In 1976, The Guide to Pyramid Energy by Bill Kerrell and Kathy Goggin stated that, “Pyramids are certainly no overnight sensation—not when you consider the antiquity of the Great Pyramid of Giza." However, it wasn't until the late 1940s that a radio technician named Karel Drbal became curious enough about the pyramid shape to research its energy phenomenon. He spent the next ten years working with a small cardboard copy of the Great Pyramid.
In 1959, Drbal obtained a Czech patent on the “Pharaoh's Shaving Device," which consisted of a small 6'' base cardboard pyramid with the exact mathematical dimensions of the Great Pyramid. When a razor blade was stored inside the cardboard pyramid between shaves—at the level of 1/3 the height with the whole thing oriented toward true north—the razor blade would actually stay sharp for an unusually long period of time.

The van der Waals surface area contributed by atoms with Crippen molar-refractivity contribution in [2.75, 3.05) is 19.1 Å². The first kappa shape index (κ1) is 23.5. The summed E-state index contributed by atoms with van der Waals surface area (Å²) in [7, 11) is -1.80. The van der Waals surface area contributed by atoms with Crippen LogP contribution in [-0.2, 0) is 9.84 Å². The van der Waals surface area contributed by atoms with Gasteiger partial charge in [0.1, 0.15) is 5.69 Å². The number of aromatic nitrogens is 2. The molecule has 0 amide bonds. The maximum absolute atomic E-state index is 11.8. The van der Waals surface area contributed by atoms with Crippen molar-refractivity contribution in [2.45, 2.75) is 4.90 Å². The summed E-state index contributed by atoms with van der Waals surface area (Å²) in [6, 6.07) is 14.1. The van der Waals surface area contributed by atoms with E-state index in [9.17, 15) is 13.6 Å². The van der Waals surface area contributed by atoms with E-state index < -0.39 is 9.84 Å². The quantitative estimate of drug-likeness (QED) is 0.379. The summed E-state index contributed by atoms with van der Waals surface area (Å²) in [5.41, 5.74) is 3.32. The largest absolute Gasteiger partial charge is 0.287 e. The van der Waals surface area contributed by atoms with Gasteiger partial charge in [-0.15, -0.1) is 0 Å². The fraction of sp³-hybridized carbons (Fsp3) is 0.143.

At the time of Drbal's discovery, most Americans still assumed that a pyramid was simply a thing they buried pharaohs in. Then Sheila Ostrander and Lynn Schroeder published a book titled Psychic Discoveries Behind the Iron Curtain. They gave an account of this Czech patent and instructions on how anyone could build his/her own experimental pyramid… and all the fun began. Thousands and thousands of Americans began experimenting with pyramids. Big ones, little ones, metal ones, plastic ones, cardboard ones, glass ones... Some tried meditating in people-size ones. Some constructed them over their beds and slept in them.